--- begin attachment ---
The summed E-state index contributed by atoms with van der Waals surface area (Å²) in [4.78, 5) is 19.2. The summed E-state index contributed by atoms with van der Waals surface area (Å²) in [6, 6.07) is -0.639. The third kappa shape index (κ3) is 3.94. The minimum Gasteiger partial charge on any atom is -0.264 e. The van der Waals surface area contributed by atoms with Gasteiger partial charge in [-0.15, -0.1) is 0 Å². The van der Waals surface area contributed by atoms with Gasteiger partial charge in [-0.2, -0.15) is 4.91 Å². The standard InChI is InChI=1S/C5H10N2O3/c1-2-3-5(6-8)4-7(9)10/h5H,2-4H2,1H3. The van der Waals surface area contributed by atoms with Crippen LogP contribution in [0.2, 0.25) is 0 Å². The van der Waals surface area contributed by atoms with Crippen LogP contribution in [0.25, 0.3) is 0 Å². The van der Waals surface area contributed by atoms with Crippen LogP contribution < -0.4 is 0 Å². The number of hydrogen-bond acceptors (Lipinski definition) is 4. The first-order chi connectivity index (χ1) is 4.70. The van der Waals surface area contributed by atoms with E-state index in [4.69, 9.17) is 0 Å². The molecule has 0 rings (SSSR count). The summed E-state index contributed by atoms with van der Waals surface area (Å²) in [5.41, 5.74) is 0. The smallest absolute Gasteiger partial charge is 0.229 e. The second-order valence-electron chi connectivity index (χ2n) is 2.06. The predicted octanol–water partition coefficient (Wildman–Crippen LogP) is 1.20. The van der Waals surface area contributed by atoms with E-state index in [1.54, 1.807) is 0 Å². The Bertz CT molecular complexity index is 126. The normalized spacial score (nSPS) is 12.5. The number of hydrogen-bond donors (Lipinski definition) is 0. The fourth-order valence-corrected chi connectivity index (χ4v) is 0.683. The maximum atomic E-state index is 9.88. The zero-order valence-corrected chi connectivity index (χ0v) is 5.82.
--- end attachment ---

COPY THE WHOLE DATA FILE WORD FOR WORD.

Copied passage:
The summed E-state index contributed by atoms with van der Waals surface area (Å²) in [4.78, 5) is 19.2. The summed E-state index contributed by atoms with van der Waals surface area (Å²) in [6, 6.07) is -0.639. The third kappa shape index (κ3) is 3.94. The minimum Gasteiger partial charge on any atom is -0.264 e. The van der Waals surface area contributed by atoms with Gasteiger partial charge in [-0.15, -0.1) is 0 Å². The van der Waals surface area contributed by atoms with Gasteiger partial charge in [-0.2, -0.15) is 4.91 Å². The standard InChI is InChI=1S/C5H10N2O3/c1-2-3-5(6-8)4-7(9)10/h5H,2-4H2,1H3. The van der Waals surface area contributed by atoms with Crippen LogP contribution in [0.2, 0.25) is 0 Å². The van der Waals surface area contributed by atoms with Crippen LogP contribution in [0.25, 0.3) is 0 Å². The van der Waals surface area contributed by atoms with Crippen LogP contribution < -0.4 is 0 Å². The number of hydrogen-bond acceptors (Lipinski definition) is 4. The first-order chi connectivity index (χ1) is 4.70. The van der Waals surface area contributed by atoms with E-state index in [4.69, 9.17) is 0 Å². The molecule has 0 rings (SSSR count). The summed E-state index contributed by atoms with van der Waals surface area (Å²) in [5.41, 5.74) is 0. The smallest absolute Gasteiger partial charge is 0.229 e. The second-order valence-electron chi connectivity index (χ2n) is 2.06. The predicted octanol–water partition coefficient (Wildman–Crippen LogP) is 1.20. The van der Waals surface area contributed by atoms with E-state index in [1.54, 1.807) is 0 Å². The Bertz CT molecular complexity index is 126. The normalized spacial score (nSPS) is 12.5. The number of hydrogen-bond donors (Lipinski definition) is 0. The fourth-order valence-corrected chi connectivity index (χ4v) is 0.683. The maximum atomic E-state index is 9.88. The zero-order valence-corrected chi connectivity index (χ0v) is 5.82.